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    • I like the excitement of shopping and of course, the memories. But I hate all the consumerism. Here in New Zealand where Christmas is in the summer, we are greeted with fake snow and Christmas carols, many about snow and sleigh rides, in every shop. ‘Enough of the crazy shopping” indeed.

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  4. jacquelincangro

    What a nice reminder of a simpler time when there was no “Black Friday” shopping madness to interrupt the peacefulness of the season. Hopefully we can all strike a nice balance this year.

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  5. Thank you for reminding me of the joy of simple pleasures and to enjoy the things that are truly important. A very refreshing post.

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  6. Beautiful memories . . . and lovely quote from A Christmas Carol. 😀

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  7. Thanks for sharing your Christmas memories, Judith. I was born into a more prosperous time, though some years there were lay-offs at the coal mines where my dad worked. But our aunts and uncles saw to it there was always something under our tree on Christmas morning. There may not have been much sometimes, but there was a lot of love.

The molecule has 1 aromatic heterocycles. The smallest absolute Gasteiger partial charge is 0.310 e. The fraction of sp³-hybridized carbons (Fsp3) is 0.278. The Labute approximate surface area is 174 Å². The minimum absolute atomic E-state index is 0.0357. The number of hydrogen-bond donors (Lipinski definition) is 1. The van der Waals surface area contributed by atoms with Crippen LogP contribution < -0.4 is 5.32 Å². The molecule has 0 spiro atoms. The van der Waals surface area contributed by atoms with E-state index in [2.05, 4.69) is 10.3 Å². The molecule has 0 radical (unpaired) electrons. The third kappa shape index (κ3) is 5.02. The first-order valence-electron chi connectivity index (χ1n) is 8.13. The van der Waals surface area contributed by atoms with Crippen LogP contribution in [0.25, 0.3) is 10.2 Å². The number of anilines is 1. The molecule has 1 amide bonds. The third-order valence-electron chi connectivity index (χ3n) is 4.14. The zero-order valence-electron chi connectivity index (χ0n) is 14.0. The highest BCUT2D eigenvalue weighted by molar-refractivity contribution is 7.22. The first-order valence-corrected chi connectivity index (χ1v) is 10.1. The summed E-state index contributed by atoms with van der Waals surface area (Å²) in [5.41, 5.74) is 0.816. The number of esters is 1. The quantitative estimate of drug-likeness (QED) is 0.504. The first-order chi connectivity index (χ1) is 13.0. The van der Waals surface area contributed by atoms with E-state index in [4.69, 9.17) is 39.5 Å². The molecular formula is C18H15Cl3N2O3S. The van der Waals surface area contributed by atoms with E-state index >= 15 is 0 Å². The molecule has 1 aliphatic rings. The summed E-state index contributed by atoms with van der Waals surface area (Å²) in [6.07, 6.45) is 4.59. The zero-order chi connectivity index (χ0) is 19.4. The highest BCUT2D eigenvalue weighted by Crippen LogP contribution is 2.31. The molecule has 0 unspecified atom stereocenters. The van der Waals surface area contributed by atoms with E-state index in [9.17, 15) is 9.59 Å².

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  8. Judith, keeping Christmas simple is incredibly important to me. I am doing all I can to teach my two boys that time with family is the most important part of the holiday, alongside doing for others. In fact, Father Christmas does not come to our house. I tell the boys that he goes to where the needs are greater. Simplicity – an important part of the holiday.

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    • Oh I do admire you for keeping Christmas simple. I cringe when I see the consumerism and the over indulgence to children that happen on this day. I love that your boys are told that Father Christmas goes to where the needs are greatest. 🙂

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  9. Pingback: I am just thinking | I choose how I will spend the rest of my life

  10. Pingback: Christmas is Coming | I choose how I will spend the rest of my life